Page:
Central European Journal of Engineering vol:1 issue:4 pages:341-360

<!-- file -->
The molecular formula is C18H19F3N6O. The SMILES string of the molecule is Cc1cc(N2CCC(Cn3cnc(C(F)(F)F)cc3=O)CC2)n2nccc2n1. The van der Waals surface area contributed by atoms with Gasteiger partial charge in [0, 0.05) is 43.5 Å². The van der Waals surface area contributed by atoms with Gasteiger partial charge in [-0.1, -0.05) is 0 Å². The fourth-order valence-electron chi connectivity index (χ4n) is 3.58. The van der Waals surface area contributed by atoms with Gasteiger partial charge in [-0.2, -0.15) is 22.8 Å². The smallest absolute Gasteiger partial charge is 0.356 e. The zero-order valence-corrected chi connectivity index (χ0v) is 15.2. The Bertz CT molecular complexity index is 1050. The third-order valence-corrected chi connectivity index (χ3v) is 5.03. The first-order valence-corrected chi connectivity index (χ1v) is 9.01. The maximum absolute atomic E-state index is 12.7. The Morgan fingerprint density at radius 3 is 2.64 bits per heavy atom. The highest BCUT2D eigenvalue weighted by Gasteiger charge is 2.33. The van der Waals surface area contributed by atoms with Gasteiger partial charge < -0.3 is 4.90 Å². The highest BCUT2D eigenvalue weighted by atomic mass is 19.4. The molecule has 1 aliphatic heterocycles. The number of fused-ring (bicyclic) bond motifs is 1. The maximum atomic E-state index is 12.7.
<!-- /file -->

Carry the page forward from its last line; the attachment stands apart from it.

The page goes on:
Computational fluid dynamics (CFD) is an important tool for development of microfluidic systems based on gas-liquid two-phase flow. The formation of Taylor slugs at microchannel T-junctions has been studied both experimentally and numerically, however discrepancies still exist because of difficulties in correctly representing experimental conditions and uncertainties in the physics controlling slug flow, such as contact line and velocity slip. In this paper detailed methods and results are described for the study of Santos and Kawaji (2010) on the comparison of experimental results and numerical modeling. The system studied consisted of a rectangular microchannel T-junction nominally 100 micrometers in hydraulic diameter, used to generate Taylor slugs from air-water perpendicular flow. The effect of flow rates on parameters such as slug length, velocity slip, void fraction and two-phase frictional pressure drop were studied. Numerical simulation was performed using FLUENT volume-of-fluid (VOF) model. It is proposed in this paper that this microfluidic problem be taken up by researchers in the field as a benchmark case to test other numeric codes in comparison to FLUENT on the prediction of micro-scale multiphase flow, and also to model in more detail the experimental system described to obtain greater accuracy in prediction of microfluidic slug formation.